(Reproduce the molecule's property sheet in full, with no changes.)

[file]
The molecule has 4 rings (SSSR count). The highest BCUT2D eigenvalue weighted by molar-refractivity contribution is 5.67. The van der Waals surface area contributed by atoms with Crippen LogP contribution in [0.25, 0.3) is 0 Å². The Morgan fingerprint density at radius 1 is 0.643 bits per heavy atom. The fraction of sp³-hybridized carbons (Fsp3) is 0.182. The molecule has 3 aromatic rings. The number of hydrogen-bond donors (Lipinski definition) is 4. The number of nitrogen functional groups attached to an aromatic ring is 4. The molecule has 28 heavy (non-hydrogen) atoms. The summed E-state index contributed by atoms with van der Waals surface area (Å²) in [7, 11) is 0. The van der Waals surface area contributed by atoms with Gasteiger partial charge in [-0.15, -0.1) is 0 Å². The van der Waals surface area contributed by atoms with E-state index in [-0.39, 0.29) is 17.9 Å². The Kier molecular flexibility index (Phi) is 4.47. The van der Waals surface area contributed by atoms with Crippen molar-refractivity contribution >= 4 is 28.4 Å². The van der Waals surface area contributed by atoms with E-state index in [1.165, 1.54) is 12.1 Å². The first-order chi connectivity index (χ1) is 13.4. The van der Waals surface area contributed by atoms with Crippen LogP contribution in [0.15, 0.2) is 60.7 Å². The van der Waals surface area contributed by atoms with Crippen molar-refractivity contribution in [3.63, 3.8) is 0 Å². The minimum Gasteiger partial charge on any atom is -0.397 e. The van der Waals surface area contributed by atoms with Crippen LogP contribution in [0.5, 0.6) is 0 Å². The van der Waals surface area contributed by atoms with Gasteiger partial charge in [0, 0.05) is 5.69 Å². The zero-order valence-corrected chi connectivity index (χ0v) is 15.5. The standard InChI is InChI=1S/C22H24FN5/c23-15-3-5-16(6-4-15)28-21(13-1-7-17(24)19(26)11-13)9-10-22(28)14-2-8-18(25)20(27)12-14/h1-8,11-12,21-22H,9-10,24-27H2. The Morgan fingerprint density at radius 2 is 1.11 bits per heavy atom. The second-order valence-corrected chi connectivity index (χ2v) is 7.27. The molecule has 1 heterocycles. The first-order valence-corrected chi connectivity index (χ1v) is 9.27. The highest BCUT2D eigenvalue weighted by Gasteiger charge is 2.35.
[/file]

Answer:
The molecule has 4 rings (SSSR count). The highest BCUT2D eigenvalue weighted by molar-refractivity contribution is 5.67. The van der Waals surface area contributed by atoms with Crippen LogP contribution in [0.25, 0.3) is 0 Å². The Morgan fingerprint density at radius 1 is 0.643 bits per heavy atom. The fraction of sp³-hybridized carbons (Fsp3) is 0.182. The molecule has 3 aromatic rings. The number of hydrogen-bond donors (Lipinski definition) is 4. The number of nitrogen functional groups attached to an aromatic ring is 4. The molecule has 28 heavy (non-hydrogen) atoms. The summed E-state index contributed by atoms with van der Waals surface area (Å²) in [7, 11) is 0. The van der Waals surface area contributed by atoms with Gasteiger partial charge in [-0.15, -0.1) is 0 Å². The van der Waals surface area contributed by atoms with E-state index in [-0.39, 0.29) is 17.9 Å². The Kier molecular flexibility index (Phi) is 4.47. The van der Waals surface area contributed by atoms with Crippen molar-refractivity contribution >= 4 is 28.4 Å². The van der Waals surface area contributed by atoms with E-state index in [1.165, 1.54) is 12.1 Å². The first-order chi connectivity index (χ1) is 13.4. The van der Waals surface area contributed by atoms with Crippen LogP contribution in [0.15, 0.2) is 60.7 Å². The van der Waals surface area contributed by atoms with Crippen molar-refractivity contribution in [3.63, 3.8) is 0 Å². The minimum Gasteiger partial charge on any atom is -0.397 e. The van der Waals surface area contributed by atoms with Crippen LogP contribution in [0.5, 0.6) is 0 Å². The van der Waals surface area contributed by atoms with Gasteiger partial charge in [0, 0.05) is 5.69 Å². The zero-order valence-corrected chi connectivity index (χ0v) is 15.5. The standard InChI is InChI=1S/C22H24FN5/c23-15-3-5-16(6-4-15)28-21(13-1-7-17(24)19(26)11-13)9-10-22(28)14-2-8-18(25)20(27)12-14/h1-8,11-12,21-22H,9-10,24-27H2. The Morgan fingerprint density at radius 2 is 1.11 bits per heavy atom. The second-order valence-corrected chi connectivity index (χ2v) is 7.27. The molecule has 1 heterocycles. The first-order valence-corrected chi connectivity index (χ1v) is 9.27. The highest BCUT2D eigenvalue weighted by Gasteiger charge is 2.35.